Am sat in an incredibly cute café in Geneva, bursting with the colors of childhood, India, and what I’ve come to associate with kitsch East London decor, whilst I await my train to Paris, en route to Le Puy, where I’ll arrive just in time for dinner tonight. The past week has been filled with so many things extraordinary and magical, if a tiny bit dampened by the reactions of certain 7- and 10-year olds who “see that every day!”
On that note, I shall start with Girl Kid and Boy Kid, since they have been by far the most intriguing…and it’s little surprise, what with the circumstances into which they were born. Suffice it to say that there is ample academia, art, and austerity in their lives by nature of their parental units – enough so that one would be impressed after a mere afternoon spent in their company. But that’s not all, of course. In spite of, because of, or regardless of their origins, they are chock full of that loveliness that defines the things grownups long for when childhood becomes a far-away memory. They make up shared adventures of time travel, imaginary friends and major battles of good over evil, they marvel at new feats, they overcome their inhibitions and prove themselves right and wrong every day. Both are profoundly wise beyond their years, and this overwhelms them at times, but it only strikes me as indicative of the great beyond that is their limitless potential…
Every major town I’ve ever visited or lived in has been as filled with personality as any individual human friend or foe I’ve come to know intimately. And, as with friends, while a longer time spent in a given city might make it easier to navigate its streets (or habits, or ticks, or quirks), it certainly doesn’t make the nature of the city any simpler to articulate. If anything, the complexities of its history, conflict, industry, language and language barriers slip ever more readily out the grasp of my intellect, leaving me more intrigued and confused, if also more empathetic to the struggles and joys of its inhabitants.
In that vein, my rendezvous with Zürich could be likened to an evening spent chatting with a new acquaintance at a bustling house party, owing to the many distractions of looking after and reacquainting myself with Girl Kid and Boy Kid. Still, I can quite confidently make a few assertions about the character of this city: It is flipping expensive. It is lovely to behold. And it is filled with wonderful, helpful, smiling faces from all over the planet. I don’t know what it is, but folks here have their nice buttons switched to ON!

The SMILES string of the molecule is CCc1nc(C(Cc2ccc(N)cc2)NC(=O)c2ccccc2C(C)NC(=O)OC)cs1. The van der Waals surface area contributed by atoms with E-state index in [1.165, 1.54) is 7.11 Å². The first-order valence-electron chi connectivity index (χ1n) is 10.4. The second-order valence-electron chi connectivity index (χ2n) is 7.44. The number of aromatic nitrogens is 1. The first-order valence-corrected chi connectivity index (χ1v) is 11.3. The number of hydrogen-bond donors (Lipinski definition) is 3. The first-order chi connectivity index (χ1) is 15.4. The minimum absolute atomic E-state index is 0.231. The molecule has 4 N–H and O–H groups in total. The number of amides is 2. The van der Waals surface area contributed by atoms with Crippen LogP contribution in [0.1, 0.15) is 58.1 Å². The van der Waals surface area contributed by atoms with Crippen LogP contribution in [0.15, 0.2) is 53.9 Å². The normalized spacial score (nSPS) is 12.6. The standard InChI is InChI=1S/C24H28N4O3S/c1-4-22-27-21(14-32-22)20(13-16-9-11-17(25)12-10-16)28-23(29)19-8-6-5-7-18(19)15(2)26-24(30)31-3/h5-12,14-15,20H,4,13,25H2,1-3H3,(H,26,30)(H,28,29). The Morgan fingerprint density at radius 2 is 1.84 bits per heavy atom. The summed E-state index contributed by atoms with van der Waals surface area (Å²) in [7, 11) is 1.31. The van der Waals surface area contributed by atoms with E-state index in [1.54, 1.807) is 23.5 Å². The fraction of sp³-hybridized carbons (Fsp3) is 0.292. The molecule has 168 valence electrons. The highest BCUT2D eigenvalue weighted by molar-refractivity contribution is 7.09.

Shamefully, I have to admit that my most significant exposure to that kindness took place whilst struggling in vain to find the stinking science museum outside town I had finally convinced both kids to willingly and enthusiastically visit. After an hour and a half of stressful searching, I had stopped to ask directions (count ’em) 1-2-3-4-FIVE sodding times…we ended up somewhere near the airport where three old men with white beards and suspenders (seriously) who spoke about 6 words of French and strictly Swiss German otherwise endeavored to direct me back to the autobahn. They were just bringing lounge chairs outside to enjoy the last bits of the day’s sunshine when I rolled up, probably looking a little worse for the wear, in spite of my greatest efforts to impart a sense of cool-calm-collected to the kids (who were on their most incredibly awesome behavior…particularly considering that this wasn’t the first time I’d gotten them lost). As I repeated back what I had understood of the directions to them, probably a tad too fast for their level of French, they finally decided that one of them would just guide me onto the autobahn caravan-style. Without rustling a feather. This was just no problem at all for them. The others smiled and waved as we left, my jaw agape with the humiliation of desperately needing this service, and with the relief at having it provided so nonchalantly.
But it was like this everywhere! Along the streets, anyone who made eye contact with me – or with the kids – readily offered or returned a smile. People jumped to help with queries or concerns, and, as the kids’ father mentioned, those who could speak English seemed to love practicing, which was quite the bonus…better still, no one gave me that familiar sneer when I asked if they spoke English.
There’s this part of Eat, Love, Pray (no making fun!) where the author talks about how her Italian language partner thinks each city can be defined in a word. I’m not sure if that’s true after months or years of living there, but after this week, if I was forced to describe Zürich in a word, it would be “kind.”